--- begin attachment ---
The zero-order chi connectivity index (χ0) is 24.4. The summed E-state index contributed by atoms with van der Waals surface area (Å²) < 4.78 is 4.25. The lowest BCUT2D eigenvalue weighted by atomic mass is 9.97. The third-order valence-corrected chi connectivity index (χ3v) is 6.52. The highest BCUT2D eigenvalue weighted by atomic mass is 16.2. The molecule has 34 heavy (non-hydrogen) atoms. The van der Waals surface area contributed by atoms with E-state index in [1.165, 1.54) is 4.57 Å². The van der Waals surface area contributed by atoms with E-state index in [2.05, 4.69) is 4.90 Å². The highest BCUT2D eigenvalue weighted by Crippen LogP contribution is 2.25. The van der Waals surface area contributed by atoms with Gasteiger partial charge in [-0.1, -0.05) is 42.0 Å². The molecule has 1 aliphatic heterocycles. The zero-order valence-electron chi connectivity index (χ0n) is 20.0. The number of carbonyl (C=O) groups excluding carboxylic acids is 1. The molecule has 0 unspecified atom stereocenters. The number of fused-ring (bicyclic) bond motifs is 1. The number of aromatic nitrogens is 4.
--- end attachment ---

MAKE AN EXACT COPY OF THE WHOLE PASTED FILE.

The zero-order chi connectivity index (χ0) is 24.4. The summed E-state index contributed by atoms with van der Waals surface area (Å²) < 4.78 is 4.25. The lowest BCUT2D eigenvalue weighted by atomic mass is 9.97. The third-order valence-corrected chi connectivity index (χ3v) is 6.52. The highest BCUT2D eigenvalue weighted by atomic mass is 16.2. The molecule has 34 heavy (non-hydrogen) atoms. The van der Waals surface area contributed by atoms with E-state index in [1.165, 1.54) is 4.57 Å². The van der Waals surface area contributed by atoms with E-state index in [2.05, 4.69) is 4.90 Å². The highest BCUT2D eigenvalue weighted by Crippen LogP contribution is 2.25. The van der Waals surface area contributed by atoms with Gasteiger partial charge in [-0.1, -0.05) is 42.0 Å². The molecule has 1 aliphatic heterocycles. The zero-order valence-electron chi connectivity index (χ0n) is 20.0. The number of carbonyl (C=O) groups excluding carboxylic acids is 1. The molecule has 0 unspecified atom stereocenters. The number of fused-ring (bicyclic) bond motifs is 1. The number of aromatic nitrogens is 4.